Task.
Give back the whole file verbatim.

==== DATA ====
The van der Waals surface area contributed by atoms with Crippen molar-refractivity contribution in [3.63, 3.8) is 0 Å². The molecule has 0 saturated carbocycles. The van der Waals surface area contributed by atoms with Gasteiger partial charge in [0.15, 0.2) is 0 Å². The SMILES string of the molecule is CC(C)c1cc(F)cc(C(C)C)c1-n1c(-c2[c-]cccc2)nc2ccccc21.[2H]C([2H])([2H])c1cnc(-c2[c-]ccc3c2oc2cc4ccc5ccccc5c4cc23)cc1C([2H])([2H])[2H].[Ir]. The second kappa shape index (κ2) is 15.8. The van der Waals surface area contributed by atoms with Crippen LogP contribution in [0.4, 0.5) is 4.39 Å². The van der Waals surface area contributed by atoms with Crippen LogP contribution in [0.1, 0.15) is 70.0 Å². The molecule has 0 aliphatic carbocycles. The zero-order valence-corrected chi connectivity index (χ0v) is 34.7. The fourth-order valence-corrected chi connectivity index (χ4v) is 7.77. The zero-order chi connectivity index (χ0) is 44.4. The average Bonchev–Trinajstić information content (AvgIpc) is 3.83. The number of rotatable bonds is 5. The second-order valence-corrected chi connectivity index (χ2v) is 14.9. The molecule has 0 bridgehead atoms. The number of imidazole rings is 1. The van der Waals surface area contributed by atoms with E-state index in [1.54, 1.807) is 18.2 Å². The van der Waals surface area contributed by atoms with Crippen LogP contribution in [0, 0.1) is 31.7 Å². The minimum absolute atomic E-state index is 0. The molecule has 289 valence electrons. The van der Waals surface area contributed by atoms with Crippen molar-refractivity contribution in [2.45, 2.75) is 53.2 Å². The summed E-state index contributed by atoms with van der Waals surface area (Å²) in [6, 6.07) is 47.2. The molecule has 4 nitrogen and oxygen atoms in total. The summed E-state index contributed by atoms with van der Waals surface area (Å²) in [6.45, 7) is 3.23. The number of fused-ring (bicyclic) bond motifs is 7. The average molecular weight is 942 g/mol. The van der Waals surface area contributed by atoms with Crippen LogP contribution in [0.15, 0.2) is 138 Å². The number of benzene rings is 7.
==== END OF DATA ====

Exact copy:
The van der Waals surface area contributed by atoms with Crippen molar-refractivity contribution in [3.63, 3.8) is 0 Å². The molecule has 0 saturated carbocycles. The van der Waals surface area contributed by atoms with Gasteiger partial charge in [0.15, 0.2) is 0 Å². The SMILES string of the molecule is CC(C)c1cc(F)cc(C(C)C)c1-n1c(-c2[c-]cccc2)nc2ccccc21.[2H]C([2H])([2H])c1cnc(-c2[c-]ccc3c2oc2cc4ccc5ccccc5c4cc23)cc1C([2H])([2H])[2H].[Ir]. The second kappa shape index (κ2) is 15.8. The van der Waals surface area contributed by atoms with Crippen LogP contribution in [0.4, 0.5) is 4.39 Å². The van der Waals surface area contributed by atoms with Crippen LogP contribution in [0.1, 0.15) is 70.0 Å². The molecule has 0 aliphatic carbocycles. The zero-order valence-corrected chi connectivity index (χ0v) is 34.7. The fourth-order valence-corrected chi connectivity index (χ4v) is 7.77. The zero-order chi connectivity index (χ0) is 44.4. The average Bonchev–Trinajstić information content (AvgIpc) is 3.83. The number of rotatable bonds is 5. The second-order valence-corrected chi connectivity index (χ2v) is 14.9. The molecule has 0 bridgehead atoms. The number of imidazole rings is 1. The van der Waals surface area contributed by atoms with E-state index in [1.54, 1.807) is 18.2 Å². The van der Waals surface area contributed by atoms with Crippen LogP contribution in [0, 0.1) is 31.7 Å². The minimum absolute atomic E-state index is 0. The molecule has 289 valence electrons. The van der Waals surface area contributed by atoms with Crippen molar-refractivity contribution in [2.45, 2.75) is 53.2 Å². The summed E-state index contributed by atoms with van der Waals surface area (Å²) in [6, 6.07) is 47.2. The molecule has 4 nitrogen and oxygen atoms in total. The summed E-state index contributed by atoms with van der Waals surface area (Å²) in [6.45, 7) is 3.23. The number of fused-ring (bicyclic) bond motifs is 7. The average molecular weight is 942 g/mol. The van der Waals surface area contributed by atoms with Crippen LogP contribution in [0.15, 0.2) is 138 Å². The number of benzene rings is 7.